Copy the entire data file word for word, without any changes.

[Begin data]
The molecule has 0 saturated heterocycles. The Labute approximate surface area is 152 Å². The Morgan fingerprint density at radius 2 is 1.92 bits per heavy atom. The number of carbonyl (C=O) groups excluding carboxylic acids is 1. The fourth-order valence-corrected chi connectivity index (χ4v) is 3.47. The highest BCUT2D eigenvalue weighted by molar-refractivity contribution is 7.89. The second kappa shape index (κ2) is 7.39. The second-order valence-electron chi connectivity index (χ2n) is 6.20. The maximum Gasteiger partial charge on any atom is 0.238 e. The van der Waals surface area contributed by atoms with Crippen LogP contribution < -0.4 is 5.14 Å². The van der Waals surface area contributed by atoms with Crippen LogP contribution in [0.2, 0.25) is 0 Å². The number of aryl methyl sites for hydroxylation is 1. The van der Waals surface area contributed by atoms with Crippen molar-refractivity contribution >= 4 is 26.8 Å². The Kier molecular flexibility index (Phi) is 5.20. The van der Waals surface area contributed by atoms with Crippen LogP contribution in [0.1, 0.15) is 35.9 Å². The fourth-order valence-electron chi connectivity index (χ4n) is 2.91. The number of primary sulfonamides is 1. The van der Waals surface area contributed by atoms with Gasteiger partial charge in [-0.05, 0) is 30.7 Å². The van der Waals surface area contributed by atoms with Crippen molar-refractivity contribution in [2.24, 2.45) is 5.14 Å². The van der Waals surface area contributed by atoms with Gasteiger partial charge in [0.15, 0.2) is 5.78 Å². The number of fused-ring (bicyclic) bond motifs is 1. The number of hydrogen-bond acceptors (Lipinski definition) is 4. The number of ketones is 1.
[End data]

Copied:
The molecule has 0 saturated heterocycles. The Labute approximate surface area is 152 Å². The Morgan fingerprint density at radius 2 is 1.92 bits per heavy atom. The number of carbonyl (C=O) groups excluding carboxylic acids is 1. The fourth-order valence-corrected chi connectivity index (χ4v) is 3.47. The highest BCUT2D eigenvalue weighted by molar-refractivity contribution is 7.89. The second kappa shape index (κ2) is 7.39. The second-order valence-electron chi connectivity index (χ2n) is 6.20. The maximum Gasteiger partial charge on any atom is 0.238 e. The van der Waals surface area contributed by atoms with Crippen LogP contribution < -0.4 is 5.14 Å². The van der Waals surface area contributed by atoms with Crippen LogP contribution in [0.2, 0.25) is 0 Å². The number of aryl methyl sites for hydroxylation is 1. The van der Waals surface area contributed by atoms with Crippen molar-refractivity contribution >= 4 is 26.8 Å². The Kier molecular flexibility index (Phi) is 5.20. The van der Waals surface area contributed by atoms with Crippen LogP contribution in [0.1, 0.15) is 35.9 Å². The fourth-order valence-electron chi connectivity index (χ4n) is 2.91. The number of primary sulfonamides is 1. The van der Waals surface area contributed by atoms with Gasteiger partial charge in [-0.05, 0) is 30.7 Å². The van der Waals surface area contributed by atoms with Crippen molar-refractivity contribution in [2.24, 2.45) is 5.14 Å². The van der Waals surface area contributed by atoms with Gasteiger partial charge in [0.15, 0.2) is 5.78 Å². The number of fused-ring (bicyclic) bond motifs is 1. The number of hydrogen-bond acceptors (Lipinski definition) is 4. The number of ketones is 1.